Graphic Language: None
Strong Sexual Content: Some
Prepare for a family film that will carry you on a whirlwind of emotion. This reviewer’s former Marine husband even became a little teary-eyed at one point.
One-hit wonder Johnny Trey (James Denton) fostered a love of music in his daughter Grace (AJ Michalka) from an early age. Receiving a guitar for her birthday as a young child let her abilities and talents soar to new heights.
Johnny is the worship minister at their church, and Grace plays guitar along side of him. Towards the end of the song, Grace goes off-script, putting a little bit of zest into her singing and adding a little spunk to the song.
This sparks the tense current of animosity flowing between father and daughter, igniting a fight where he threatens to kick her off the worship band and not participate in the upcoming worship album, Grace.
Grace later disrespects her father in front of guests, skips youth group, lies to her parents about her whereabouts, and is mean to her best friend Rachel (Jamie Grace). Her father confronts her, “You always wanted your life to be about God, but these days it’s all about you.”
After another church service, Johnny’s former manager, Frank Moston aka “Mossy” (Kevin Pollak) shows up with a proposition for Johnny to perform his hit Misunderstood on tour.It’s a dream of a lifetime in Grace’s eyes, and in her naiveté cannot understand why her father turns it down.
Tired of being told what to do by parents that care about her, Grace takes matters into her own hands. She leaves home, signs with Sapphire music, and gets a taste of the Hollywood spotlight.
Now dubbed Gracie Trey, Grace’s life is quickly filled with alcohol, lies, and offers of immorality, and she has the opportunity at several points to think about her faith in God, question it, and even deny it.
Thankfully, Grace meets Quentin (Michael Welch), the intern at Sapphire who remembers her and her dad leading worship at their church. He brings a constant, reassuring balance to the culture shock Grace experiences.
The climax of the film brings Gracie Trey to a crossroads, and Grace must decide if she will continue to climb the billboard charts, or will she remain true to her God.
Grace Unplugged is chock-full of amazing scenes, pretty great acting, and a plot line that makes you forget you’re watching a film. The weakest acting was that of Grace’s mom Michelle (Shawnee Smith), who stood behind her husband as a flat character, not experiencing the fullness of emotion that Denton was able to develop.
However, Grace Unplugged left some holes in the storyline, leaving some unanswered questions and making me wonder why certain things were ever mentioned.
Not wanting to cause any spoilers, I won’t go into detail, but I thought some things were left unresolved, or could have been developed further.
This is a film that should have opened in more theaters and probably won’t get the long-running showing that it deserves. Since Grace Unplugged deals with adult situations, including underage drinking, hints of premarital sex, and rebellion, it’s not a film for children. However, it’s a fantastic film for the teens or pre-teens in your life due to the conversation starters it will spark.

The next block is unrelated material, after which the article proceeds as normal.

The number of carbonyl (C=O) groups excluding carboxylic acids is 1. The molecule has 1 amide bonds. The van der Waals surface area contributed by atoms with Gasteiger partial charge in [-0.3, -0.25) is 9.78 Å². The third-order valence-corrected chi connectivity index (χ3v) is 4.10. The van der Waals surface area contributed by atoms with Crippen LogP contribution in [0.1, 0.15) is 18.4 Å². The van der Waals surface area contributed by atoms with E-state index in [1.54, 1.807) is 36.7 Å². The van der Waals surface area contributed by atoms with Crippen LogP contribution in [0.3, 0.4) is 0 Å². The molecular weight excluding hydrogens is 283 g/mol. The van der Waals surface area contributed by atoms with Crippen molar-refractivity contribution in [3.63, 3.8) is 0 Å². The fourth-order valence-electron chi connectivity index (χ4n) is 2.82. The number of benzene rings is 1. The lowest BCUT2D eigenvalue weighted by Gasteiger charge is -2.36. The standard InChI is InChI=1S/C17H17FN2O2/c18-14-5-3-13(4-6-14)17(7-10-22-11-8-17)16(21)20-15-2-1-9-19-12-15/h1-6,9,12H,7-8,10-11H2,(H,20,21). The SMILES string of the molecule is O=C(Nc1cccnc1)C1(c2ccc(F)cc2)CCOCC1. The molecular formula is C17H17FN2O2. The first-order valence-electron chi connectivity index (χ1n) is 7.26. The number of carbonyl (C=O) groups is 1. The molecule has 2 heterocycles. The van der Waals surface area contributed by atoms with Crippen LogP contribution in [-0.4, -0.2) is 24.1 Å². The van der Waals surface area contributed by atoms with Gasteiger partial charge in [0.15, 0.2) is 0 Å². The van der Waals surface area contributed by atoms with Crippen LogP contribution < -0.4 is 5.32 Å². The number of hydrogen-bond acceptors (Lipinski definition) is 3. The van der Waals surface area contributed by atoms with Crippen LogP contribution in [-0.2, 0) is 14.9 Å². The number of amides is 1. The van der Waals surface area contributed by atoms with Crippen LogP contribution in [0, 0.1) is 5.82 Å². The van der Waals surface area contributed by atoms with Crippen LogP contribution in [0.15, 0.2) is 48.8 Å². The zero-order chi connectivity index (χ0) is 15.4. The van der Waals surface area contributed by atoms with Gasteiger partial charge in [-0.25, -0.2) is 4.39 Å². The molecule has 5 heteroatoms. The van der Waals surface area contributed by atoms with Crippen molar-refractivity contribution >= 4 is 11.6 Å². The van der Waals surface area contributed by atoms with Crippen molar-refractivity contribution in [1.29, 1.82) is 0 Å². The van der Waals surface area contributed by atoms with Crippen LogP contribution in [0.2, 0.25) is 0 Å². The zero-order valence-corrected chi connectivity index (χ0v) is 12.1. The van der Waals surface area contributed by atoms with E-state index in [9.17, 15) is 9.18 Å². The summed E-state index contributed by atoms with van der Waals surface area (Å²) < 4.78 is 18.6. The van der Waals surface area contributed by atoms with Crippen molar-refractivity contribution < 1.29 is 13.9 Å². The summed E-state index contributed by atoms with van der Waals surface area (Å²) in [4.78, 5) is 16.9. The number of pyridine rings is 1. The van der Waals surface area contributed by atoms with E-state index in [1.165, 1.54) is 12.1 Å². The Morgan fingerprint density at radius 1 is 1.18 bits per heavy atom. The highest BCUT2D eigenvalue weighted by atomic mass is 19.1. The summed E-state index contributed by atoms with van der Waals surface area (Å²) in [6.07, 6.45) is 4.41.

Find out where Grace Unplugged is showing near you. It’s a movie that should be supported in the box offices, and will hopefully spur more decent movies to be made.
A real winner, Grace Unplugged is worth seeing in the theater and then buying a copy when it comes out on DVD. All in all, Grace Unplugged is a beautiful movie that demonstrates how God wants you to use your gifts to serve Him, and he will bestow blessings on those that follow His commands, instead of their own.
The Biblical Worldview
Underage drinking is prevalent throughout the film. In Hollywood, none of the adults care that Grace, 18, is drinking, and in fact, expect her to. Grace begins casually dating a celebrity, who is interested in sleeping with her.
Spoiler Warning: Kendra Burroughs (Emma Catherwood), image consultant for the record company, buys Grace lingerie for when she spends the night with the actor she’s been seeing. When Grace naively asks Kendra if she thinks the actor is “that kind of guy,” Kendra looks at Grace like she’s an idiot.
The disrespect and rebelliousness of Grace in the film provides a great teaching lesson. Grace deals with her consequences, and although Johnny Trey doesn’t always let Grace have the upper hand, sometimes he may appear as if he’s being too lenient.
The Biblical Discussion
Grace sees her father’s refusal to enter back into the world of rock-and-roll as a missed opportunity…one that she takes into her own hands to get a shot at stardom. Because she is aware of the talents God gave her, Grace goes to almost any length to “make it” into Hollywood.
Her manager (former manager of her father) Mossy says to her, “This is what it feels like when you make it.” Yet even though Grace’s biggest dream has come true, she feels empty, lonely, and conflicted. Is she willing to pay the price to stay on top?
The Bible says, “For I know the plans I have for you,’ declares the Lord. ‘Plans to keep you, not to harm you. Plans to give you hope and a future” (Jeremiah 29:11).
How far are you willing to go to follow your dreams?
What are some ways to distinguish God’s will from our own?
What are some ways we can know we are walking in God’s will?
Check out this amazing film, watch Grace Unplugged – Official Trailer
Do you want to read another review by SCH movie critic, Bethany Jett? Read Doonby – Movie Review
Bethany Jett is an author and speaker from Tampa, FL. Her dating book for young women, The Cinderella Rule is available online and in bookstores everywhere. Find her at Bethany Jett.